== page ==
Danville Express

Living - February 2, 2007

Movie review: The Queen - 4 stars

Rating: PG-13 for language and adult situations. 1 hours, 43 minutes.

The most marvelous performance of the year meshes with one of the best films of 2006. Hallelujah.

Helen Mirren is perfection as Queen Elizabeth, not the be-wigged and Tudored version but the contemporary royal for whom a stiff upper lip is the order of the day.

That credo is put to the test when Princess Diana is killed in a dramatic car crash inside a dark tunnel in Paris while being pursued by paparazzi. Newly elected British Prime Minister Tony Blair (Michael Sheen) is between a rock and a hard spot, anxious to spit-polish his image with a face of public concern yet clashing mightily with the tightly contained, ritual-bound world of his Queen.

Uneasy lies the head that wears a crown, indeed. Blair and Her Royal Highness do emotional battle with all the diplomatic and procedural forces they can bring to bear while a staid Prince Philip (James Cromwell) staves off reality by stalking an elk that's furtively roaming his summer estate.

What ensues is a captivating fictional account of real events that transpired in August of 1997. What went on behind closed doors at Buckingham Palace and Balmoral Castle? The film depicts a ludicrous cocoon of privilege and wealth surrounding the delusional royals as they seek to uphold the cobwebbed cloisters of duty first, self second -- and prevent the British monarchy from permanent damage.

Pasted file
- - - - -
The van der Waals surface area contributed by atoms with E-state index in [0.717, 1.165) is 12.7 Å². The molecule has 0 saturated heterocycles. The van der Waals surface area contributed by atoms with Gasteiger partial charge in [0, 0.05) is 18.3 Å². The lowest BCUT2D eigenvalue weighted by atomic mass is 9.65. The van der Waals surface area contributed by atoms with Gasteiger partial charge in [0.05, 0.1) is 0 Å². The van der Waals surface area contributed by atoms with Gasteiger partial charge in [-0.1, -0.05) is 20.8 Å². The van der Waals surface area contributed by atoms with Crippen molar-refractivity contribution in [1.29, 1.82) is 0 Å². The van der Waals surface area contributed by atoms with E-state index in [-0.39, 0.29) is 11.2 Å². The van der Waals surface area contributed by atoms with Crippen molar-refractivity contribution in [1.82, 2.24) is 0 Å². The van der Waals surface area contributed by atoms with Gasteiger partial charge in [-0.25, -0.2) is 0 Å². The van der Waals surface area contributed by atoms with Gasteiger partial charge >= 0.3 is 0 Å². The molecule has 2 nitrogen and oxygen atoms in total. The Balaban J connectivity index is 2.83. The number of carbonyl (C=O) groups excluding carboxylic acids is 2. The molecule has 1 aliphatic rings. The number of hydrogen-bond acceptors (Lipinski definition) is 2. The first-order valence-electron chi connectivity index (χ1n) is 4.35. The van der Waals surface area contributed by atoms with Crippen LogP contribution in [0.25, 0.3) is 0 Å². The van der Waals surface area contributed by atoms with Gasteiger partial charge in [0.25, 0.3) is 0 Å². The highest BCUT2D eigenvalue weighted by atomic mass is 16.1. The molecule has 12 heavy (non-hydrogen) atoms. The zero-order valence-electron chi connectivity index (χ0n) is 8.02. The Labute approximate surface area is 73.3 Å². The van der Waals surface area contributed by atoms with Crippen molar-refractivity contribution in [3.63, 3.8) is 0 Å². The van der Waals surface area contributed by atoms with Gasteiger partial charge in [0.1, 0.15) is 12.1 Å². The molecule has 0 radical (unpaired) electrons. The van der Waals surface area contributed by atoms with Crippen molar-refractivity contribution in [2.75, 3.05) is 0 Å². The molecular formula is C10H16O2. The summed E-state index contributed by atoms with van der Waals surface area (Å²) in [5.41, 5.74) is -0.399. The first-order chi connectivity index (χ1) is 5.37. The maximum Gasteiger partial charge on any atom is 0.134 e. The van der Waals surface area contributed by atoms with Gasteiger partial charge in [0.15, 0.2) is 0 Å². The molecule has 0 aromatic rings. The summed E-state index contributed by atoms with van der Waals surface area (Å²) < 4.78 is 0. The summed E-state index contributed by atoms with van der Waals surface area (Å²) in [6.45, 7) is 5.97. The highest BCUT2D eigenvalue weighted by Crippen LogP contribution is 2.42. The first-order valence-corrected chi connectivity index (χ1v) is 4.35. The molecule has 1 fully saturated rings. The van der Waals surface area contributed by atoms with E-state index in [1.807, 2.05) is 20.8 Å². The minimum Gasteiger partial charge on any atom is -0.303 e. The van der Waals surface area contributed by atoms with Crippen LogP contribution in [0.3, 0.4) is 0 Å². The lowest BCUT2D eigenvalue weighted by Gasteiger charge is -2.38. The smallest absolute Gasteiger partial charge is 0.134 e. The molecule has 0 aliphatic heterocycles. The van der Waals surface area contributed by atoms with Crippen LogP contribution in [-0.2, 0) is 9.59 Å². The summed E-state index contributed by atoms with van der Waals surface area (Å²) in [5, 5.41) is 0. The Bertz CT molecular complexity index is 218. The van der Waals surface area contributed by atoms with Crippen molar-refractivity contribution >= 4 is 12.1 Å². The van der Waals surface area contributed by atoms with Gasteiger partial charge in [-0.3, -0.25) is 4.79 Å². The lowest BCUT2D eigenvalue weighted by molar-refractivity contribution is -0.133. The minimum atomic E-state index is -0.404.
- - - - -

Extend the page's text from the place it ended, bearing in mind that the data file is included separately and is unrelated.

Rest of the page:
Mirren deserves every year-end award available for her spot-on portrayal of a reigning royal caught between the crosshairs, forced by a country in mourning to put protocol and personal judgment aside and break with long-standing tradition. Director Stephen Frears coaxes thespian gold from his gifted leading lady: the mannerisms, the walk and the unyielding conviction of a born-and-bred monarch.

Sheen's Cheshire-cat grin is the perfect foil for his burgeoning conflict and moral desire to placate a nation. Alex Jennings plays Prince Charles with all the vulnerability of a man inexorably tied to mom's apron strings.

Real news footage of Diana's dramatic departure -- the breaking bulletins, the funeral, etc. -- peppers the action and lends fresh perspective on a society that took the People's Princess to its heart.

Peter Morgan's incisive screenplay was drawn from dedicated research and extensive interviews with discreet palace sources, lending "The Queen" both historical and voyeuristic panache. Darkly observed and deeply affecting.

--Jeanne Aufmuth


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